Hart, The Doors of the Sea: Where Was God in the Tsunami? 62-5. Oddly, Hart seems to view his own critique of the evil-as-necessary-for-the-greater-good defense as fully in line with the thought of St. Thomas, despite both what we have just seen of Thomas’s own Socratic rationalism and what we will see later of Thomas’s justification of evil for the sake of the greater good. I also have questions as to how successful Hart himself is in avoiding altogether this traditional kind of theodicy, as Hart no less seems to “legitimize” a place for evil in the world when he says, for example, that “one is confronted with only this bare choice: either one embraces the mystery of created freedom and accepts that the union of free spiritual creatures with the God of love is a thing so wonderful that the power of creation to enslave itself to death must be permitted by God; or one judges that not even such rational freedom is worth the risk of a cosmic fall and the terrible injustice of the consequences that follow from it.” Ibid., 69.
 John Seland, for example, discovers the same kind of “provisional dualism” of the New Testament discussed by Hart in both Dante and Tolkien: “Both of them also take with utmost seriousness the ideas expressed in Ephesians (6:12), 1 Peter 5:8, and the Book of Revelation (12:1-17) that evil is a cosmic power roaming the world to devour and destroy what is good. However, Tolkien stresses the power of this force much more than Dante…” Seland, “Dante and Tolkien: Their Ideas about Evil,” 150.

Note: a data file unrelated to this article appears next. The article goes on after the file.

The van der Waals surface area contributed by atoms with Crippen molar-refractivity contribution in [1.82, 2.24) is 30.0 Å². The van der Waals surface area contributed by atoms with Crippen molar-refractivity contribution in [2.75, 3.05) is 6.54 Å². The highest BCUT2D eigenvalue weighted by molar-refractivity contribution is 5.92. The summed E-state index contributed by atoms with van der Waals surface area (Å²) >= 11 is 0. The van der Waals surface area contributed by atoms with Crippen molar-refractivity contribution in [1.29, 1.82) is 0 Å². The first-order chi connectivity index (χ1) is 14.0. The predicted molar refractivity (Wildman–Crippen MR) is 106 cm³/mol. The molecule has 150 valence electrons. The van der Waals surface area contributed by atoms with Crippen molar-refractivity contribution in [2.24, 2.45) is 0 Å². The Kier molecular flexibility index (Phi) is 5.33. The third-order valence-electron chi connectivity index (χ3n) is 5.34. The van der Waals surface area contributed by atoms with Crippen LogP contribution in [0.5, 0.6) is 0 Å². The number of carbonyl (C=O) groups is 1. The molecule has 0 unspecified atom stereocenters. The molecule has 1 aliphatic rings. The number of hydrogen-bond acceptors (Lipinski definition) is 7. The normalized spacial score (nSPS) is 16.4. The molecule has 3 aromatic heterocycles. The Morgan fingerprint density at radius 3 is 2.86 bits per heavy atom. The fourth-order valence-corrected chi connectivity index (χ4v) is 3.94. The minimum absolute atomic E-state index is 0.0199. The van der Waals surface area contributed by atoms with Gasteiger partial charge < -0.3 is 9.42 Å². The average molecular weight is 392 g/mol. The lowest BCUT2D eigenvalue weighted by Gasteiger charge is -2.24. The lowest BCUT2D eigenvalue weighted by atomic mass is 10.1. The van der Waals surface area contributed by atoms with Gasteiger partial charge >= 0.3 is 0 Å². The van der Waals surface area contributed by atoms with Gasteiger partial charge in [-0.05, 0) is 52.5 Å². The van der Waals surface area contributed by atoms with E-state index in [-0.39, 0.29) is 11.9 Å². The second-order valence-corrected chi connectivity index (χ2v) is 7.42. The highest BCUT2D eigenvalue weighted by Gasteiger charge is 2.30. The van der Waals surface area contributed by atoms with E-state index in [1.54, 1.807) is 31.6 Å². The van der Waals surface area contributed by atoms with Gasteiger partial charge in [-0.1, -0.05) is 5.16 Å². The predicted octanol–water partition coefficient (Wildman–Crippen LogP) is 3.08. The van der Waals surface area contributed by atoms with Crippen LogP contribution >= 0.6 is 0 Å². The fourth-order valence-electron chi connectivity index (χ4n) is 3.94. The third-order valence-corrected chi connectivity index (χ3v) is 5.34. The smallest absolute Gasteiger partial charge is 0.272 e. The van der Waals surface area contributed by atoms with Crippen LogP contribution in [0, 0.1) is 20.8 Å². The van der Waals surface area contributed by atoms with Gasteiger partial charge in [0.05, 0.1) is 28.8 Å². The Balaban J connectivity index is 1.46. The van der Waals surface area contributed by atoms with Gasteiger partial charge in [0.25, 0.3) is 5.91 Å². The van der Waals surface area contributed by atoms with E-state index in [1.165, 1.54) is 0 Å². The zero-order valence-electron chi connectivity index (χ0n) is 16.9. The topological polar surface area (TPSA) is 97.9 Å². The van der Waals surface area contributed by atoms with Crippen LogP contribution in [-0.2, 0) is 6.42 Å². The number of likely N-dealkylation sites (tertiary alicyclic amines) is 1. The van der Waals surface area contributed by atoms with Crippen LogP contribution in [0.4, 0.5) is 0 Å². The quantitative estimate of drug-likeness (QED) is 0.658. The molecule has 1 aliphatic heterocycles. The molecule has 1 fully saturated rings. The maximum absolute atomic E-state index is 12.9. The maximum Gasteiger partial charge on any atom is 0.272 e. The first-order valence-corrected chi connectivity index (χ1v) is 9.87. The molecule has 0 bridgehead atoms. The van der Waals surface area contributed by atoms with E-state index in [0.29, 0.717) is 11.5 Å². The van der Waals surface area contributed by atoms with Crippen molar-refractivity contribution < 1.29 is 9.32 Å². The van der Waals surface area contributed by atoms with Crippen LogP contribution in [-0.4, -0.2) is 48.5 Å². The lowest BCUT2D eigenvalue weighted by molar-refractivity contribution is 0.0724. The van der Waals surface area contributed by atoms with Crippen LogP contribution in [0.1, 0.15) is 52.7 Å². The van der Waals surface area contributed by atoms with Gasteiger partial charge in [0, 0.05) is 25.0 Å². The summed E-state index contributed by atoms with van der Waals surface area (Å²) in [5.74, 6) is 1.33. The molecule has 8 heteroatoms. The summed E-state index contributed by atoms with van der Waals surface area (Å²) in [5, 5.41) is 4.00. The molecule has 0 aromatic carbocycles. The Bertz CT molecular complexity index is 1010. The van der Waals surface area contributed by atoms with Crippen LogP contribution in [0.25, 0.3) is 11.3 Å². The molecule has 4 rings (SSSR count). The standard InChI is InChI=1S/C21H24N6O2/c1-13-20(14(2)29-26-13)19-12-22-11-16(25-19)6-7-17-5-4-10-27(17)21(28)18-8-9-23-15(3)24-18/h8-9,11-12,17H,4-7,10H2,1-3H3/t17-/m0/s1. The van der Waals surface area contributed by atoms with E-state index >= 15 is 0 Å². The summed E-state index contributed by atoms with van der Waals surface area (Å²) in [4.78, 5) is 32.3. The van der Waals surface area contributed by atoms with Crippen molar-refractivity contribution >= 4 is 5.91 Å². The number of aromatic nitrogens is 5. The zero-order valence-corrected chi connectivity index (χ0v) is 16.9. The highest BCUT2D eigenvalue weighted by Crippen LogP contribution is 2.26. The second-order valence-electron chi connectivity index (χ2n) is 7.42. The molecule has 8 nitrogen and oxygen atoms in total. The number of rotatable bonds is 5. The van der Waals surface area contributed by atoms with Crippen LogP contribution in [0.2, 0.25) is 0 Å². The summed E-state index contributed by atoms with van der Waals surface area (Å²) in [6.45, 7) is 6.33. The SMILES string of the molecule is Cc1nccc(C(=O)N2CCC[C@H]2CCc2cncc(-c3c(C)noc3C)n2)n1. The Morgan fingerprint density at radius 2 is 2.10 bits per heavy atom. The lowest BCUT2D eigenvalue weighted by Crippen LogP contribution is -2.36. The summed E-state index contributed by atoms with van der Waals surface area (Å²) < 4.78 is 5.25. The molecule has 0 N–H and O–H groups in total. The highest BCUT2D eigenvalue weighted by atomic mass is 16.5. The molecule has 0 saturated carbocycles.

See, for example, Davies, The Reality of God and the Problem of Evil, which treats the problem of evil from a Thomistic perspective.
 Lambert, The Cathars, 1.
 Chesterton, St. Thomas Aquinas: “The Dumb Ox,” 100-1.
 Kent, “Evil in Later Medieval Philosophy,” 182.
 Davies, “Introduction,” in Aquinas, On Evil, trans. Regan, 14-15.
 Davies indicates a further Christian dimension to Thomas’s theory of evil, especially vis-à-vis the comparatively more Neoplatonic, Arabic, emanationist, and necessitarian views of some of his contemporary intellectual opponents. Explaining Thomas’s belabored attempt in the sixth question of De malo to show that people do in fact act freely and not from necessity, Davies speculates that the angelic doctor’s purpose here “might possibly have been designed as an attempt to defend the position adopted by Stephen Tempier, bishop of Paris, who in 1270 condemned a number of propositions thought to be assented to by certain Parisian Aristotelians. Tempier denied that people act of necessity, and most of De malo’s Question VI is devoted to arguing at length that people do, indeed, act freely and not from necessity.” Davies, “Introduction,” 13. As we saw in the last chapter, for both Thomas and Tolkien, the reason human beings can act freely (and by implication, can thus be guilty of committing evil or rewarded for resisting it) is ultimately owing to the fact that the Creator himself gives or “guarantees” being freely to the will of finite agents.